Sewer spat: The devil is in the details
What will it take for the City of Milwaukie and Clackamas County to come to an agreement on sewer rates?
It'll certainly take many more meetings for local leaders to hammer out details in the rate dispute, but it could help negotiations if they put aside the various land-use issues involved with the Kellogg Wastewater Treatment Plant, located on Milwaukie's waterfront.
The heart of the dispute is that Milwaukie wants to lessen the impact of the sewage plant on its citizens by shrinking the site, allowing for more river access and building more park amenities. The county wants to plan for future expansion of the plant's capacity, ensuring that treatment will continue to serve Milwaukie and its quickly growing surrounding region during coming decades.
So, it's easier said than done to declare a truce about how the area around Kellogg is developed.
The county-owned Kellogg plant occupies a piece of prime real estate in downtown Milwaukie, and the land-use battles emerged during the height of disagreement. Leaders on either side are not likely to back down on their goals if it means that the years invested in negotiations have been fruitless. The good news is that both sides claim they're close to easing tensions for mutual benefit.
Mayor Jeremy Ferguson plans to ask the rest of City Council to dismiss the municipal code amendments that would make Kellogg a nonconforming use to levy fines against Clackamas County for running the plant in the city. The Milwaukie Planning Commission recommended the amendments in 2006, but the council has repeatedly postponed them.
'We're giving them (Clackamas County officials) mixed messages at this point,' Ferguson said. 'That really is going to be something that holds us back, and if we continue those code amendments, we're not going to get anywhere in the discussion.'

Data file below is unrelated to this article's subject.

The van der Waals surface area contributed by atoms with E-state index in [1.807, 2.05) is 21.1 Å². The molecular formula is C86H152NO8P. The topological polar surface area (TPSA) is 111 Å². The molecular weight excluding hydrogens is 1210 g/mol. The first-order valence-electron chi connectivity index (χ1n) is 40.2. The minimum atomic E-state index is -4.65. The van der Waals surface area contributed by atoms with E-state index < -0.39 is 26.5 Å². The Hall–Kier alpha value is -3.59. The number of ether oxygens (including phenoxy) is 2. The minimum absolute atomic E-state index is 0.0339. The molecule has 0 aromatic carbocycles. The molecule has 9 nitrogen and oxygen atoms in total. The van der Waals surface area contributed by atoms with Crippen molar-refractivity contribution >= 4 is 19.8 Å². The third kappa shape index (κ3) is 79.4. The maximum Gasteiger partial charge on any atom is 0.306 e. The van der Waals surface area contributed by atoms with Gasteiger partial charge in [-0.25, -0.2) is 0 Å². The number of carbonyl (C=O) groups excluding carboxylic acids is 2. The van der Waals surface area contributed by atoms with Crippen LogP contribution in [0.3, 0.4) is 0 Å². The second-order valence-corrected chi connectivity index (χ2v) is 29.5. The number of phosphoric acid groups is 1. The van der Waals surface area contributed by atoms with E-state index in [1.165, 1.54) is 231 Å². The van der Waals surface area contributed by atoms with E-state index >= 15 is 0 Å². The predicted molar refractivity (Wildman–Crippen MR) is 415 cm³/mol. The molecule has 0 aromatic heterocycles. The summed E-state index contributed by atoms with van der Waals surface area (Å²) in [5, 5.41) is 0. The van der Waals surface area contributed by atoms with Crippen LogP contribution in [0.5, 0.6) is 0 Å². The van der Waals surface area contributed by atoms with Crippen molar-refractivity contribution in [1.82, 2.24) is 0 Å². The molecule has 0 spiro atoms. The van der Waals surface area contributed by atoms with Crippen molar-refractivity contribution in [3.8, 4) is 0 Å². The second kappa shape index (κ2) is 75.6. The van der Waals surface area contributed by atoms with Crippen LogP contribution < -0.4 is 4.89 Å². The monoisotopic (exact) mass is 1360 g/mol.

City Council is set to consider the code recommendations again at its regular meeting on June 21. In return, the city would like the county to minimize the impact of sewer-service trucks on a new entrance to Riverfront Park. Ferguson argues that sewer-rate negotiations will be more productive with the land-use issues out of the way.
County Commissioner Paul Savas also thinks the negotiations are going in the right direction and is looking forward to facilitating negotiations with the Oregon Department of Transportation to permit the city's proposal to close Jefferson and Washington street entrances off McLoughlin Boulevard and open up a new access to Kellogg Creek just north of the sewage treatment facility.
The planned public entrance to the park would have to be shared by trucks that service the wastewater facility, and the county was concerned that trucks wouldn't be able to travel northbound, which would require a left turn across four-lane McLoughlin. Neighbors of the sewage plant wanted ODOT to consider a traffic light at the intersection, but ODOT's Traffic Signal Policy only warrants a light to accesses averaging more than 75 vehicles per hour.
JoAnn Harrigel, the city's community services director, and councilors are hopeful that other traffic lights along McLoughlin could be timed to encourage openings in the traffic for trucks to cross without a protected signal. Milwaukie and the Johnson Creek Watershed Council received $190,000 from Metro to start construction this summer on the northern end of the park, but the southern end is on hold until sewer agreements are reached.